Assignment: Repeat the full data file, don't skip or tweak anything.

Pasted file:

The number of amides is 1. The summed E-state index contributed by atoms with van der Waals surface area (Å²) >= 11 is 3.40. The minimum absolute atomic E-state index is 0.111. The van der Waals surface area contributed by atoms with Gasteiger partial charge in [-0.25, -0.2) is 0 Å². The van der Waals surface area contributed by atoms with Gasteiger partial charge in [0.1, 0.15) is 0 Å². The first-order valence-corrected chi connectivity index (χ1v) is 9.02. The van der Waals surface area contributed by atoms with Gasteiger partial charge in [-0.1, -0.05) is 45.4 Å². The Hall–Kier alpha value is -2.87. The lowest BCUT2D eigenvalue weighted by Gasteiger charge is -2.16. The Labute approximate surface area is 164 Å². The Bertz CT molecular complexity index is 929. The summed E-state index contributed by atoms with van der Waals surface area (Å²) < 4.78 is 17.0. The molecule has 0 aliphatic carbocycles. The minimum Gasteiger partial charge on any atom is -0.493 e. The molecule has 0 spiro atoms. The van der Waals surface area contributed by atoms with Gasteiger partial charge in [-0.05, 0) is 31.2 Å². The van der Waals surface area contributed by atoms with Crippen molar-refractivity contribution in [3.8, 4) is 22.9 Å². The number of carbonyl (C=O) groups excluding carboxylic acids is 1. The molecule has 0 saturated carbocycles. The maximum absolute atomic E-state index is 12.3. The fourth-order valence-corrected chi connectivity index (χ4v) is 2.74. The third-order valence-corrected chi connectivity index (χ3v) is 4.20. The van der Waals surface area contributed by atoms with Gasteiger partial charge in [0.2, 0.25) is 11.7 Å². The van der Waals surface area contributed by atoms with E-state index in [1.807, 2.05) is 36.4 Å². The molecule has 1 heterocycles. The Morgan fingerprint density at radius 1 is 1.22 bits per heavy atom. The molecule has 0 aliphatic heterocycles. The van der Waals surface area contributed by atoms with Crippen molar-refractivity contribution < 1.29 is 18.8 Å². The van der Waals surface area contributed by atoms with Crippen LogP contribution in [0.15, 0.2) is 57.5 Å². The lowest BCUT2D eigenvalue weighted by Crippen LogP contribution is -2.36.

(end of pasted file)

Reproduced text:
The number of amides is 1. The summed E-state index contributed by atoms with van der Waals surface area (Å²) >= 11 is 3.40. The minimum absolute atomic E-state index is 0.111. The van der Waals surface area contributed by atoms with Gasteiger partial charge in [-0.25, -0.2) is 0 Å². The van der Waals surface area contributed by atoms with Gasteiger partial charge in [0.1, 0.15) is 0 Å². The first-order valence-corrected chi connectivity index (χ1v) is 9.02. The van der Waals surface area contributed by atoms with Gasteiger partial charge in [-0.1, -0.05) is 45.4 Å². The Hall–Kier alpha value is -2.87. The lowest BCUT2D eigenvalue weighted by Gasteiger charge is -2.16. The Labute approximate surface area is 164 Å². The Bertz CT molecular complexity index is 929. The summed E-state index contributed by atoms with van der Waals surface area (Å²) < 4.78 is 17.0. The molecule has 0 aliphatic carbocycles. The minimum Gasteiger partial charge on any atom is -0.493 e. The molecule has 0 spiro atoms. The van der Waals surface area contributed by atoms with Gasteiger partial charge in [-0.05, 0) is 31.2 Å². The van der Waals surface area contributed by atoms with Crippen molar-refractivity contribution in [3.8, 4) is 22.9 Å². The number of carbonyl (C=O) groups excluding carboxylic acids is 1. The molecule has 0 saturated carbocycles. The maximum absolute atomic E-state index is 12.3. The fourth-order valence-corrected chi connectivity index (χ4v) is 2.74. The third-order valence-corrected chi connectivity index (χ3v) is 4.20. The van der Waals surface area contributed by atoms with Gasteiger partial charge in [0.2, 0.25) is 11.7 Å². The van der Waals surface area contributed by atoms with E-state index in [1.807, 2.05) is 36.4 Å². The molecule has 1 heterocycles. The Morgan fingerprint density at radius 1 is 1.22 bits per heavy atom. The molecule has 0 aliphatic heterocycles. The van der Waals surface area contributed by atoms with Crippen molar-refractivity contribution < 1.29 is 18.8 Å². The van der Waals surface area contributed by atoms with Crippen LogP contribution in [0.15, 0.2) is 57.5 Å². The lowest BCUT2D eigenvalue weighted by Crippen LogP contribution is -2.36.